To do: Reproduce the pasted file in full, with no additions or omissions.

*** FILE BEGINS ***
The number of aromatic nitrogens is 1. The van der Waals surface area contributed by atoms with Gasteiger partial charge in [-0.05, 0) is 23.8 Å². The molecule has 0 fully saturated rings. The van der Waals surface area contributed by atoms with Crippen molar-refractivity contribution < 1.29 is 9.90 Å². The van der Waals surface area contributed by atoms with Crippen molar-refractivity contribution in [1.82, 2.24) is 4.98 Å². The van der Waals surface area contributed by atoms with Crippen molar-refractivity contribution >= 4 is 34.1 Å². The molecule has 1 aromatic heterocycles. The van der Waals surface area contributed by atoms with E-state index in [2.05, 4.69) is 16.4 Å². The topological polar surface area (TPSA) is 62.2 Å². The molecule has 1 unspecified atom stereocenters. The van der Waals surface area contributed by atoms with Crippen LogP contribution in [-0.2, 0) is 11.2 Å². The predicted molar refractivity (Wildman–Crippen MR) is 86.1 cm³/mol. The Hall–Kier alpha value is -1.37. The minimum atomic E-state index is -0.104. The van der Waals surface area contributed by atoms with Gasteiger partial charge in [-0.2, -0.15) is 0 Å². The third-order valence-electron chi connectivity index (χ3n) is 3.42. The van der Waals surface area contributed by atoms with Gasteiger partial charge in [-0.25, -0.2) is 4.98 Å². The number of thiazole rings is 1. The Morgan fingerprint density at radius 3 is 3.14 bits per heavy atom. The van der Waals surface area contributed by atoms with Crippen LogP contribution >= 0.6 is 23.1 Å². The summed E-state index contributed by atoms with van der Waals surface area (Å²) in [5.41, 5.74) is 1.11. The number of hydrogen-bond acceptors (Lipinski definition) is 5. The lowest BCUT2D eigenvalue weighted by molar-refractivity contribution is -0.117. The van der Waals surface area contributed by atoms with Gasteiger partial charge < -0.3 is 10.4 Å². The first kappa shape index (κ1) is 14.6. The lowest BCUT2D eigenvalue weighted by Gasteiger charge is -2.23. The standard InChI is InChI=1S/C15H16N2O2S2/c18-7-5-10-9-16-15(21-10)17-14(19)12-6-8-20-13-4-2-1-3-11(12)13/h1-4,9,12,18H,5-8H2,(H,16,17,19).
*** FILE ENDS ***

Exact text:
The number of aromatic nitrogens is 1. The van der Waals surface area contributed by atoms with Gasteiger partial charge in [-0.05, 0) is 23.8 Å². The molecule has 0 fully saturated rings. The van der Waals surface area contributed by atoms with Crippen molar-refractivity contribution < 1.29 is 9.90 Å². The van der Waals surface area contributed by atoms with Crippen molar-refractivity contribution in [1.82, 2.24) is 4.98 Å². The van der Waals surface area contributed by atoms with Crippen molar-refractivity contribution >= 4 is 34.1 Å². The molecule has 1 aromatic heterocycles. The van der Waals surface area contributed by atoms with E-state index in [2.05, 4.69) is 16.4 Å². The topological polar surface area (TPSA) is 62.2 Å². The molecule has 1 unspecified atom stereocenters. The van der Waals surface area contributed by atoms with Crippen LogP contribution in [-0.2, 0) is 11.2 Å². The predicted molar refractivity (Wildman–Crippen MR) is 86.1 cm³/mol. The Hall–Kier alpha value is -1.37. The minimum atomic E-state index is -0.104. The van der Waals surface area contributed by atoms with Gasteiger partial charge in [-0.2, -0.15) is 0 Å². The third-order valence-electron chi connectivity index (χ3n) is 3.42. The van der Waals surface area contributed by atoms with Gasteiger partial charge in [-0.25, -0.2) is 4.98 Å². The number of thiazole rings is 1. The Morgan fingerprint density at radius 3 is 3.14 bits per heavy atom. The van der Waals surface area contributed by atoms with Crippen LogP contribution >= 0.6 is 23.1 Å². The summed E-state index contributed by atoms with van der Waals surface area (Å²) in [5.41, 5.74) is 1.11. The number of hydrogen-bond acceptors (Lipinski definition) is 5. The lowest BCUT2D eigenvalue weighted by molar-refractivity contribution is -0.117. The van der Waals surface area contributed by atoms with Gasteiger partial charge < -0.3 is 10.4 Å². The first kappa shape index (κ1) is 14.6. The lowest BCUT2D eigenvalue weighted by Gasteiger charge is -2.23. The standard InChI is InChI=1S/C15H16N2O2S2/c18-7-5-10-9-16-15(21-10)17-14(19)12-6-8-20-13-4-2-1-3-11(12)13/h1-4,9,12,18H,5-8H2,(H,16,17,19).